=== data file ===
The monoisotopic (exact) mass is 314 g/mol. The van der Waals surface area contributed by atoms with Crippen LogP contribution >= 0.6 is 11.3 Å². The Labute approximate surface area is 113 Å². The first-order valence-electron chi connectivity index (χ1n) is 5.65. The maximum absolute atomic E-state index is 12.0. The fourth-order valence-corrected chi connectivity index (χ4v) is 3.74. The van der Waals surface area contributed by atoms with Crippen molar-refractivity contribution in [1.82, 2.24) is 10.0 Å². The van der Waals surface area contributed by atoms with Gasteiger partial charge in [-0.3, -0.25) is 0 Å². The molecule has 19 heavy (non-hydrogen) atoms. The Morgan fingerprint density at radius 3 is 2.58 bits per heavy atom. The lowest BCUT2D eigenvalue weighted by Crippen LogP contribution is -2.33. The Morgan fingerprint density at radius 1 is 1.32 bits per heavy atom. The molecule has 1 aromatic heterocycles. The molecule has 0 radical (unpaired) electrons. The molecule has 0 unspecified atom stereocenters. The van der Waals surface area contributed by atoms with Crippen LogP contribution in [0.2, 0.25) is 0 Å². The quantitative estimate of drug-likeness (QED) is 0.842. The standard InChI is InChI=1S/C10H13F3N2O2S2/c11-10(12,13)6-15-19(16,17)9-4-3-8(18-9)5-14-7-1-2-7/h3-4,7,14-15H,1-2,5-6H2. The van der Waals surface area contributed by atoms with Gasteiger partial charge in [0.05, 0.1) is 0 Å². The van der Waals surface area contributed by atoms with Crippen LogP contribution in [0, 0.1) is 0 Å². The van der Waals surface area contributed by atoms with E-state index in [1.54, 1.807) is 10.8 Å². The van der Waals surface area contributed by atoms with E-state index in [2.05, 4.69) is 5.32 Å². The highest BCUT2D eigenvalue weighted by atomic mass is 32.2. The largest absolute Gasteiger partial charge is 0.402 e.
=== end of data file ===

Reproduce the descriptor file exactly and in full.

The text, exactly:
The monoisotopic (exact) mass is 314 g/mol. The van der Waals surface area contributed by atoms with Crippen LogP contribution >= 0.6 is 11.3 Å². The Labute approximate surface area is 113 Å². The first-order valence-electron chi connectivity index (χ1n) is 5.65. The maximum absolute atomic E-state index is 12.0. The fourth-order valence-corrected chi connectivity index (χ4v) is 3.74. The van der Waals surface area contributed by atoms with Crippen molar-refractivity contribution in [1.82, 2.24) is 10.0 Å². The van der Waals surface area contributed by atoms with Gasteiger partial charge in [-0.3, -0.25) is 0 Å². The molecule has 19 heavy (non-hydrogen) atoms. The Morgan fingerprint density at radius 3 is 2.58 bits per heavy atom. The lowest BCUT2D eigenvalue weighted by Crippen LogP contribution is -2.33. The Morgan fingerprint density at radius 1 is 1.32 bits per heavy atom. The molecule has 1 aromatic heterocycles. The molecule has 0 radical (unpaired) electrons. The molecule has 0 unspecified atom stereocenters. The van der Waals surface area contributed by atoms with Crippen LogP contribution in [0.2, 0.25) is 0 Å². The quantitative estimate of drug-likeness (QED) is 0.842. The standard InChI is InChI=1S/C10H13F3N2O2S2/c11-10(12,13)6-15-19(16,17)9-4-3-8(18-9)5-14-7-1-2-7/h3-4,7,14-15H,1-2,5-6H2. The van der Waals surface area contributed by atoms with Gasteiger partial charge in [0.05, 0.1) is 0 Å². The van der Waals surface area contributed by atoms with Crippen LogP contribution in [0, 0.1) is 0 Å². The van der Waals surface area contributed by atoms with E-state index in [1.54, 1.807) is 10.8 Å². The van der Waals surface area contributed by atoms with E-state index in [2.05, 4.69) is 5.32 Å². The highest BCUT2D eigenvalue weighted by atomic mass is 32.2. The largest absolute Gasteiger partial charge is 0.402 e.